Philip Glass’ New Bowie Symphony Mismatches Styles



The gatefold album cover for the original vinyl LP release of David Bowie’s ‘Lodger.’ Philip Glass set some of the lyrics to his own music in his Symphony No. 12.
By Richard S. Ginell

LOS ANGELES – We cannot say that we weren’t warned.

In a talk before the world premiere on Jan. 10 of Philip Glass’ Symphony No. 12 (Lodger) by the Los Angeles Philharmonic at Walt Disney Concert Hall, conductor John Adams let it slip that “this will be one of Glass’ more controversial and provocative works.” Not only that, Adams prefaced the Glass premiere with one of his own more controversial and provocative works, Grand Pianola Music. As we have seen many times, Adams seems to thrive by dancing on the edge, cutting or otherwise.

Philip Glass previously used themes from Bowie’s ‘Low’ and ”Heroes.’

Well, more than three decades removed from its tumultuous launch, Grand Pianola Music doesn’t provoke even a ripple of controversy. But the new Glass piece, the long-awaited third panel of Glass’ trilogy of symphonies based on three albums by the late rock star David Bowie, will raise hackles. At least it did with me.

Retreating from the glitz and debauchery of the rock world in the 1970s, Bowie moved to West Berlin and collaborated with singer/keyboardist/experimentalist Brian Eno on the albums Low, Heroes, and Lodger. The first two incorporated moody, introspective, mesmerizing electronic pieces influenced by the German synth band Kraftwerk. Open-minded classical folk were drawn in. Glass, whose brooding, evolving language wasn’t far removed from what Bowie and Eno were doing, was especially intrigued.

With his usual diligence and work ethic, Glass produced first a Low Symphony (Symphony No. 1) in 1992 and then a Heroes Symphony (Symphony No. 4) in 1996, taking themes from the Bowie albums – Low more so than Heroes – and developing them into Glass rhapsodies. The Heroes Symphony is the more successful of the two (Bowie reportedly thought so himself), sporting a lighter balletic texture and fewer Glass clichés, while the Low Symphony works best, ironically, when it hews close to the Bowie/Eno recordings.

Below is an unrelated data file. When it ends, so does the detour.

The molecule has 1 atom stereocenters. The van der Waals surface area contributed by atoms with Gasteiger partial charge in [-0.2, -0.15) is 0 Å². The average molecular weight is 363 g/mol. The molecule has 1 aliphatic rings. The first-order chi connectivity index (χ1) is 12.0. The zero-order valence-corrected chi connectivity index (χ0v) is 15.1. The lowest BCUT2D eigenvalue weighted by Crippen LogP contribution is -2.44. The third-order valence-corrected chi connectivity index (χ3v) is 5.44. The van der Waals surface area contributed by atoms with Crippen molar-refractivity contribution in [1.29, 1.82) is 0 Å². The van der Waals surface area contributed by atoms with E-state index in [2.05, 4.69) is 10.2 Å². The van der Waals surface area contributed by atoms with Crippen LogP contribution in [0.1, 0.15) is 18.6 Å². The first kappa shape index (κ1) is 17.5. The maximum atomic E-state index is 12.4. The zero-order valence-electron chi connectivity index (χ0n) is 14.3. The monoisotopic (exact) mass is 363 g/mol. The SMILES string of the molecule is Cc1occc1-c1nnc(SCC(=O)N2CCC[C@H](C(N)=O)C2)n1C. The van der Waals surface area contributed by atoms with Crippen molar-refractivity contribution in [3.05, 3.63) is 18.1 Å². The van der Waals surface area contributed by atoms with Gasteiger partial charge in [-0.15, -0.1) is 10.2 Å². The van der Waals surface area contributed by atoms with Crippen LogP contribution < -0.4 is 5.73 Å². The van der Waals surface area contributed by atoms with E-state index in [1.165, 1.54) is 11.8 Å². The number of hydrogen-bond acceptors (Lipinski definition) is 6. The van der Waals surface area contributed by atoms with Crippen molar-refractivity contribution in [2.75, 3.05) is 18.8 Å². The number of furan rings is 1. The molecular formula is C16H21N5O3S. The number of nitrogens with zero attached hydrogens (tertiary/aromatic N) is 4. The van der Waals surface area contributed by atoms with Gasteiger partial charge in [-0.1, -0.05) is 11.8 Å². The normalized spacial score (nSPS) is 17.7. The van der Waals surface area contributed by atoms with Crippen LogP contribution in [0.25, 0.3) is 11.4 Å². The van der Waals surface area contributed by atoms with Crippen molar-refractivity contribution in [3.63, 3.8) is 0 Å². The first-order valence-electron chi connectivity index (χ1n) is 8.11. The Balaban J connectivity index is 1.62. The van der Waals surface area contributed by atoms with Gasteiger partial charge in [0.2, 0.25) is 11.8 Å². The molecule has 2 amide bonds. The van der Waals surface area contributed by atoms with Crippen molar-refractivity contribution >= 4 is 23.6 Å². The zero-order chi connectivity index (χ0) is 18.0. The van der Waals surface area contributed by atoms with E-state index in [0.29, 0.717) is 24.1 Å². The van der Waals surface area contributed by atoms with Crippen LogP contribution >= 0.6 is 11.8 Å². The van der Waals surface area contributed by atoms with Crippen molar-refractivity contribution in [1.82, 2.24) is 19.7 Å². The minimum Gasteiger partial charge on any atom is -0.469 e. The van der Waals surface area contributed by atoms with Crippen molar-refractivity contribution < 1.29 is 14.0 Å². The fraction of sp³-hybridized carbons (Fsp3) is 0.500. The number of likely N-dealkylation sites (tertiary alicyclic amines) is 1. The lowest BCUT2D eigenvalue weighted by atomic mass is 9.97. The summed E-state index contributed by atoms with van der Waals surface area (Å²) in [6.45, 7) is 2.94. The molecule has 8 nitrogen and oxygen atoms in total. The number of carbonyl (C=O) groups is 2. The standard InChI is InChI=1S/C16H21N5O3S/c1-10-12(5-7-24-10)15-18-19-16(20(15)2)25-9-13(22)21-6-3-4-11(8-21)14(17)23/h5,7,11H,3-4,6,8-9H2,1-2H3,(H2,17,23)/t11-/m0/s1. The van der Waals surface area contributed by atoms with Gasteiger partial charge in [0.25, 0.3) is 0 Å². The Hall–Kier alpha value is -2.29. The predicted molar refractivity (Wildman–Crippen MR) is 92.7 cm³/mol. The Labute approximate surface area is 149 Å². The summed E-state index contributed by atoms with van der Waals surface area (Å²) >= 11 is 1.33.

Singer Angelique Kidjo, from Benin. (Danny Clinch)

Lodger stubbornly resisted transformation for years, and that’s not a surprise. It was the only out-and-out rock album of the three, lacking instrumental tracks, with Eno present in just six of the 10 selections. Glass couldn’t get a grip on it, for he claimed it lacked melodic themes that could serve as launching pads (it does have themes, but they don’t grab the ear as readily as those of Low and Heroes). So he ultimately decided merely to set the lyrics to his own music.

The result, a radically different piece than either of the Bowie symphonies preceding it, was a symphony in the form of a song cycle à la Das Lied von der Erde. The elliptical lyrics touch on such subjects as travel to places like Africa, Cyprus, or Kyoto; masculinity; and violence against women. Only seven of the Lodger album’s 10 songs were used, the others being saved for a future Glass work.

Alas, on a first listen, the music in this elephantine 44-minute work lets us down – massive, overly busy sonorities from a large orchestra revolve around the usual Glassian patterns, displaying little of the tremendous progress Glass has made as a symphonic composer in recent years. A pipe organ, played by James McVinnie, often dominates the sound, most effectively when forming a warm, bassy underpinning to the orchestra and least effectively when spinning circus arpeggios. I’d much rather hear the Bowie/Eno originals.

Composer-conductor John Adams. (Vern Evans)

Finally, Glass made what Adams called “a shocking and amazing” decision to use Angélique Kidjo, the acclaimed singer from Benin, in the first performance. This looked tantalizing at first glance.